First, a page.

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Re: Use of Axis in data-table for categorizing cells

From: Al Gilman <Alfred.S.Gilman@IEEE.org>
Date: Sat, 10 Jan 2004 12:43:46 -0500
Message-Id: <>
To: "Sailesh Panchang" <sailesh.panchang@deque.com>
Cc: Lisa Seeman <seeman@netvision.net.il>, www-archive@w3.org

[distribution note:  I copied www-archive so that you will have a publicly
accessible record of this message to cite if you wish to.  But I haven't
copied any distribution list so as not to overfill inboxes.  -Al]

At 05:25 PM 2004-01-09, you wrote:
>Well help me understand this correctly:
> >Whatever is enclosed
> >>within quotes following axis= is interpreted as a single concept  even if
> >>two words are separated by a comma.
>Yes I certainly mis represented what I meant.  The value of an 
>axis  attribute is a single set of one or more concepts with a comma 
>separator. And that set in its entirety  is associated with the data cell 
>that references it using headers="the id value". Right?


It is only in processing queries to filter the contents that the
separate items in the list are treated separately.

>So for instance a data cellwill have both "toxic waste" and "into 
>watershed" associated with it if headers="a2" where"
><th id="a2", axis="toxic waste, into watershed">Waste's properties</th>
>There is no way for one data cell to have only "toxic waste" associated to 
>it and another data cell to have  "into watershed" associated with it if 
>they both refer to the above cell a2. Right?

Right.  There is no way to have some cells with one property and other cells
with another via headers=id association and the consequent heredity from the
'axis' value for a header cell.

Now I suspect that you have an application where you would like to have
an irregular pattern of category-membership-properties in the superficially
regular array of data cells.  Is this true?  Are you looking for an HTML
coding technique where one cell can have the "toxic waste" and another
have the "into watershed" property in patterns more irregular than

  row X column ==> cell properties


In cases like this, the print practice is usually to use some styling
effect, a variation in background color, cell boundary, or a small icon,
to signal the changes from cell to cell.  And provide a key somewhere on
the page.

class="toxicWaste intoAtmosphere" -- on one cell
class="toxicWaste intoWatershed" -- on another

Note that the HTML syntax lets you do this with 'axis' attributes on the
TD cells.  You don't have to inherit an 'axis' value through a header.
However, unless you have the community of browser and AT tools committed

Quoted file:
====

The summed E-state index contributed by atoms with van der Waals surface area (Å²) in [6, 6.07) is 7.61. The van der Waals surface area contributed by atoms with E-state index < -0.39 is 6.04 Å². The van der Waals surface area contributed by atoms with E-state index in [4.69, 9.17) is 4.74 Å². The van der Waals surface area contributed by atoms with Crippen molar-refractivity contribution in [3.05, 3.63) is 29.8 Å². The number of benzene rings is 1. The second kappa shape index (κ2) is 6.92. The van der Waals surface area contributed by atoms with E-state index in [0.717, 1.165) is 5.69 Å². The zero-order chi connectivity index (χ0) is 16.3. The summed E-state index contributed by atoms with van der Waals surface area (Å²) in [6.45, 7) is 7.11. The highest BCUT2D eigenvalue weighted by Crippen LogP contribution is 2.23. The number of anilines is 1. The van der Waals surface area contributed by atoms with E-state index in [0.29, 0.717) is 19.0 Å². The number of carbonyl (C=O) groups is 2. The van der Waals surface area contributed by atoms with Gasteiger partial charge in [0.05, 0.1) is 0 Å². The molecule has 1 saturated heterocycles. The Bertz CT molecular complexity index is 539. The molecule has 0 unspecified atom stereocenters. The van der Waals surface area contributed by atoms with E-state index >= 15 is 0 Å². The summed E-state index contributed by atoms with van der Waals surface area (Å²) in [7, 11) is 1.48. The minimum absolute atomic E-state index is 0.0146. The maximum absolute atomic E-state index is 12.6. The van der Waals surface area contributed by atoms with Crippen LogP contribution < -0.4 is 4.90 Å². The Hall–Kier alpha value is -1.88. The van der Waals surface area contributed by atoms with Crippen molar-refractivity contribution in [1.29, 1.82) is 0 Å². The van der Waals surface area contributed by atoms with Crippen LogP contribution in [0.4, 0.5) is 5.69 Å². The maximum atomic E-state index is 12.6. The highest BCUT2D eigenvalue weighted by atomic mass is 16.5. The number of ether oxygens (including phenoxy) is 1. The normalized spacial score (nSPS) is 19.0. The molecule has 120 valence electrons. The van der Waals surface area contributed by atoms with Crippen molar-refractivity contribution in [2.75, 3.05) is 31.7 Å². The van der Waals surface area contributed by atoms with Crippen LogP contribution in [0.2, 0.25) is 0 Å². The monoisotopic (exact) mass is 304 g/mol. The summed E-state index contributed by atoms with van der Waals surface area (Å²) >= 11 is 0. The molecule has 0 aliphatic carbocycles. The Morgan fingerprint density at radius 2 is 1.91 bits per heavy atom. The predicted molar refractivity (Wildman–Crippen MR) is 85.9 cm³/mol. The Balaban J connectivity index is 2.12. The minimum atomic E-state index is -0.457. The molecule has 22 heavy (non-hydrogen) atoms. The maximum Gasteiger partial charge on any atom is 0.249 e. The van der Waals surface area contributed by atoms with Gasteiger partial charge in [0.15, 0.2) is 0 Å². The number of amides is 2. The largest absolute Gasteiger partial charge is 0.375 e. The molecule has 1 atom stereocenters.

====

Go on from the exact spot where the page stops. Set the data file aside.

to processing the 'axis' attribute in special ways already, it makes more
sense to use 'class' which style writers will understand as grist for
their selectors.  Not that selectors couldn't select on values of 'axis,'
mind you, but there is no practical (meaningfully enforced) difference
between a category invoked with 'axis' as opposed to a category invoked by

Unless IE fails to cope with multiple tokens in the 'class' attribute
(is there a bug like that?) I would suggest this is the superior approach.

One way to code this 'accessibly' is with class tokens on the data cells and
a machine interpretable key somewhere in the page or associated with the page
in a way that the assistive technology will recognize as associated with the
page in a way it cares about.

If you wish to pursue a solution to that problem I suggest that you
get in touch with Lisa Seeman and work on the RDF techniques.  RDF is
one way to provide the machine-interpretable key for cell properties
that are marked with 'class' tokens.

Compare with the request for something that works like labeledBy from the
Java Access API.


>This does not come out clearly  from reading the HTML specs  and an 
>example with an axis-value containing a comma separator    would have 
>brought out the  point more clearly.

True, and I would want WAI to furnish or cite such an example if I thought
that AXIS were worth fighting to save.

>Or was I the only one  who was confused?

No way.

Our experience is that for each one list member with the courage to ask
a "dumb question" there are ten who are lurking out there who don't
know the answer.  The only dumb question is the one you were too afraid
to ask.  Keep up the good work.


>Thanks for the clarifications.
>Sailesh Panchang
>Senior Accessibility Engineer
>Deque Systems,11180  Sunrise Valley Drive,
>4th Floor, Reston VA 20191
>Tel: 703-225-0380 Extension 105
>E-mail: <mailto:sailesh.panchang@deque.com>sailesh.panchang@deque.com
>Fax: 703-225-0387
>* Look up <<http://www.deque.com>http://www.deque.com> *
Received on Saturday, 10 January 2004 16:33:59 UTC

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